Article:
Removal from physical entrapment has been a function of fire departments since the fire service was founded. Innovation in the field of rescue has provided a multitude of techniques and advancements in equipment that have made the professional rescuer more efficient. The double-edged sword is that these same societal advances have increased the complexity of building materials and hazards. The comfortable furniture in our homes is manufactured with synthetic materials that are often derived from chemicals, increasing the speed at which fire spreads through a structure and decreasing the time available to rescue trapped occupants. The same Kevlar that goes into the making of ballistic vests to protect our military and law enforcement officials is sometimes used in building materials, which provide more protection from the effects of severe weather but also forms a barrier to forcible entry during an emergency.
In the 1990s the field of "technical rescue" became a specialty all its own. National standards makers further broke this down into the following sub-specialties:
- Vehicle and Machinery Rescue
- Confined Space Rescue
- Structural Collapse Rescue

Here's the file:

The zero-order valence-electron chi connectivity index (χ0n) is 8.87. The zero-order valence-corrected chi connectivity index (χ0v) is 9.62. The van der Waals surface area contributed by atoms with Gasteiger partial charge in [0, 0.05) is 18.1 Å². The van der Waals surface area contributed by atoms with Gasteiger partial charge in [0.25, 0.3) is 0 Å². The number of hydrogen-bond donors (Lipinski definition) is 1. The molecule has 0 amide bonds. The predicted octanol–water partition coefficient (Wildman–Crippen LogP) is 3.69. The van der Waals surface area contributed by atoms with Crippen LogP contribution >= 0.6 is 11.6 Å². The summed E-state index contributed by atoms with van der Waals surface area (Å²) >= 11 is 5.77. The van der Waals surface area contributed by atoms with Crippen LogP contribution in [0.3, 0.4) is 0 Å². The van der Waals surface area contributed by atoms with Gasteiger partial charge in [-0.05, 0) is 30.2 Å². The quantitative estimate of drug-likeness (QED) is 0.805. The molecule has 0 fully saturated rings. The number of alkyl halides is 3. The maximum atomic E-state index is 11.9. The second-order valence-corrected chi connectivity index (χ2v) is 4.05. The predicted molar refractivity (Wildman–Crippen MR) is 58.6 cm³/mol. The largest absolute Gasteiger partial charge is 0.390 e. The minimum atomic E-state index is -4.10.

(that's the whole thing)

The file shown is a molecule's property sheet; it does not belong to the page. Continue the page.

- Trench Rescue
- Water Rescue
- Rope Rescue
- Wilderness Rescue
Our division provides basic rescue service via the combination Engine/Rescue 101. On a daily basis this apparatus and personnel responds to vehicle crashes, many at the 270 and Route 23 interchange. It is equipped with mechanical advantage devices such as hydraulic rescue tools, pushing and pulling gear, metal cutters, and air bags for lifting.
We also equipped with a boat, trailer, and complement of specialized water rescue equipment. The proximity to the swift water and low-head dams of the Olentangy River, plus the multiple retention ponds in the city and townships, have historically led to emergency incidents involving capsized watercraft and vehicles driving into the water.
For more complex or wide-ranging incidents, Worthington can call upon mutual-aid partners. We also have available the Central Ohio Strike Team (COST), one of four currently deployable regional technical rescue units in the state of Ohio, and Ohio Task Force 1, one of 28 federal urban search and rescue units across the United States. Several Worthington firefighters are members of one or more of these organizations, bringing an inherent advantage to our department via their advanced training and experience at larger-scale incidents of this type.